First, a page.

Hastings was not a Washington insider, and was widely condemned within the establishment for having somehow broken rules of confidentiality when exposing indiscretions by the good general and his staff. In fact, the best Washington stories usually come from outsiders, as were Bob Woodward and Carl Bernstein, humble Washington Post metro reporters in 1972 when they were assigned to the Watergate break-in story. Woodward, these days toiling under his own gravitas, is now a board member emeritus of "The Club".
And you can understand the commotion. Why put the gravy train at risk? Washington's media-politico-lobbying complex is doing brilliantly. The real world has faced the worst economic slump in 75 years, but in the capital you barely notice. DC is America's 21st-century El Dorado. There are 3,143 counties in the US; of the 10 richest measured by household income, seven are clustered around Washington.
This boom has three overlapping reasons. One is the growth of the federal government, as a result first of 9/11 and then of the financial crisis. The second is the explosion of electronic media, turning the city into a giant 24/7 echo chamber; the third reason is the proliferation of lobbying, or less politely put, legalised influence-peddling.
Again, a few figures. There are 12,000-odd registered lobbyists here, and $4bn is spent on lobbying the federal government; which works out at $333,333 per lobbyist, nice work if you can get it. And many can: half of retired senators now go into lobbying, against 3 per cent in the 1970s.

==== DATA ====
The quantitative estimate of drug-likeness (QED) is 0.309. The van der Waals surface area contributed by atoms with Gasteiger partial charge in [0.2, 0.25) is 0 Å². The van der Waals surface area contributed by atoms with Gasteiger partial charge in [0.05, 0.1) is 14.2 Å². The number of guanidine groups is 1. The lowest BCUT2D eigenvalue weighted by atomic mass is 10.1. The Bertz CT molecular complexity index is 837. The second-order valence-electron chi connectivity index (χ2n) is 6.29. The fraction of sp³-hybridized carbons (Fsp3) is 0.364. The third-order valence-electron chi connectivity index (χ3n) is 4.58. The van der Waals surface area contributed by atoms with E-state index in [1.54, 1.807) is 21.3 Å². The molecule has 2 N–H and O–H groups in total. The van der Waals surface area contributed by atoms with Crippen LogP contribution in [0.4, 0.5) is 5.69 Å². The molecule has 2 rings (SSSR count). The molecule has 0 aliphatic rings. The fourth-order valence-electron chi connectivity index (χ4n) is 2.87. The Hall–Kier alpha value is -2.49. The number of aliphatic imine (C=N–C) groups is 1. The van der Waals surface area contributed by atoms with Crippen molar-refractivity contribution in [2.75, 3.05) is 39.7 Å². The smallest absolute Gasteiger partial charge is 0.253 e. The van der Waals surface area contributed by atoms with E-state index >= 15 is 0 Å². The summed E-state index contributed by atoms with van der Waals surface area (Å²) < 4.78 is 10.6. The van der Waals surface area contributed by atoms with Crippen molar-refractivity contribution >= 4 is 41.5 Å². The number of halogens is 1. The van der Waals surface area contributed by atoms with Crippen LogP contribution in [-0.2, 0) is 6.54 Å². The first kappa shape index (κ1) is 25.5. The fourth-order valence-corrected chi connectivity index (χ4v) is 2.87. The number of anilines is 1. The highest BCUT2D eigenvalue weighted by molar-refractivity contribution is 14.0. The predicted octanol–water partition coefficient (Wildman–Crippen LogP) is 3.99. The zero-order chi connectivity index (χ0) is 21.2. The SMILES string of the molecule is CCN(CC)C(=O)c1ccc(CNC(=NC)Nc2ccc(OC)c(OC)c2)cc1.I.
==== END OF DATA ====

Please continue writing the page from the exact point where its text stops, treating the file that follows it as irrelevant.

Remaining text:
The pickings from federal elections are huge also. A record $6.3bn was spent on the 2012 cycle, rich pickings indeed if you can get a slice of the action as a consultant, "strategist" or whatever.
An ambitious new administration represents a goldmine as well. Take the massive bills reforming health care and regulating the banking system (to be joined perhaps by an overhaul of immigration laws). The legislation is an unwieldy, unreadable mess. But, oh the money it generates – for the lobbyists paid fortunes to slip in loopholes and exemptions, for cable TV talking heads, and the fat cats who pull down five-figure speaking fees. The bigger the fight, the more polarised the politics, the less that gets done; the better for "The Club" and "This Town".
Can it go on? Congress's approval rating is in single figures, vying with that of cockroaches and colonoscopies. Leibovich's book, naming names and with chapter and verse on Washington's dreadful, self-congratulatory culture, is a bestseller. "This era has reached a tipping point," says the author. Somehow though one doubts it. Who'll kill the goose that lays the golden eggs?
'This Town: Two Parties and a Funeral – Plus, Plenty of Valet Parking! – in America's Gilded Capital', by Mark Leibovich, is published by Penguin America